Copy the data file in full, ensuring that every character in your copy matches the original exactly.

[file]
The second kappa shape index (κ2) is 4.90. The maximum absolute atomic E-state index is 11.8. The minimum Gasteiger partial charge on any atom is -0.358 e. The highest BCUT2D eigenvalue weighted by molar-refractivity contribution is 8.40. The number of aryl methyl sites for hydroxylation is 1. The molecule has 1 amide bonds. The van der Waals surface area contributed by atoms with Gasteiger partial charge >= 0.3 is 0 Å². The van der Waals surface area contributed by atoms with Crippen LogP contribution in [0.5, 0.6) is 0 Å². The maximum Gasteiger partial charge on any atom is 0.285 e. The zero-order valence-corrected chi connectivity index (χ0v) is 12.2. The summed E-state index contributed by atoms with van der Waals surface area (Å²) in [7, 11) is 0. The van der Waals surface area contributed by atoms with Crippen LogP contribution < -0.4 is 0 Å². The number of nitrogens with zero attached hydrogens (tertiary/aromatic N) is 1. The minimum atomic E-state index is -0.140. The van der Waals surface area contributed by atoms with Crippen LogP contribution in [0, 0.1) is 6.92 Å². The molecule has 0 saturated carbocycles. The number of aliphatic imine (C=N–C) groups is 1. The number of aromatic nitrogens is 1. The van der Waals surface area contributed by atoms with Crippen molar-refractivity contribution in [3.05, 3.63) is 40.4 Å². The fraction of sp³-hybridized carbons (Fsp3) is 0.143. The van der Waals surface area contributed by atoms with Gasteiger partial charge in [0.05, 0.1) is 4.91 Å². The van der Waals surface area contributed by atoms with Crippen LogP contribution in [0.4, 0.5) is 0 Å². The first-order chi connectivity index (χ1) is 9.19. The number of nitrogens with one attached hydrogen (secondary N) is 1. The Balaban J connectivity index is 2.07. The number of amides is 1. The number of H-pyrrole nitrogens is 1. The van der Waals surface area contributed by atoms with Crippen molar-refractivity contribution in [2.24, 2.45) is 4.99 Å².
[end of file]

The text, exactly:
The second kappa shape index (κ2) is 4.90. The maximum absolute atomic E-state index is 11.8. The minimum Gasteiger partial charge on any atom is -0.358 e. The highest BCUT2D eigenvalue weighted by molar-refractivity contribution is 8.40. The number of aryl methyl sites for hydroxylation is 1. The molecule has 1 amide bonds. The van der Waals surface area contributed by atoms with Gasteiger partial charge >= 0.3 is 0 Å². The van der Waals surface area contributed by atoms with Crippen LogP contribution in [0.5, 0.6) is 0 Å². The maximum Gasteiger partial charge on any atom is 0.285 e. The zero-order valence-corrected chi connectivity index (χ0v) is 12.2. The summed E-state index contributed by atoms with van der Waals surface area (Å²) in [7, 11) is 0. The van der Waals surface area contributed by atoms with Crippen LogP contribution < -0.4 is 0 Å². The number of nitrogens with zero attached hydrogens (tertiary/aromatic N) is 1. The minimum atomic E-state index is -0.140. The van der Waals surface area contributed by atoms with Crippen LogP contribution in [0, 0.1) is 6.92 Å². The molecule has 0 saturated carbocycles. The number of aliphatic imine (C=N–C) groups is 1. The number of aromatic nitrogens is 1. The van der Waals surface area contributed by atoms with Crippen molar-refractivity contribution in [3.05, 3.63) is 40.4 Å². The fraction of sp³-hybridized carbons (Fsp3) is 0.143. The van der Waals surface area contributed by atoms with Gasteiger partial charge in [0.05, 0.1) is 4.91 Å². The van der Waals surface area contributed by atoms with Crippen LogP contribution in [0.4, 0.5) is 0 Å². The first-order chi connectivity index (χ1) is 9.19. The number of nitrogens with one attached hydrogen (secondary N) is 1. The Balaban J connectivity index is 2.07. The number of amides is 1. The number of H-pyrrole nitrogens is 1. The van der Waals surface area contributed by atoms with Crippen molar-refractivity contribution in [2.24, 2.45) is 4.99 Å².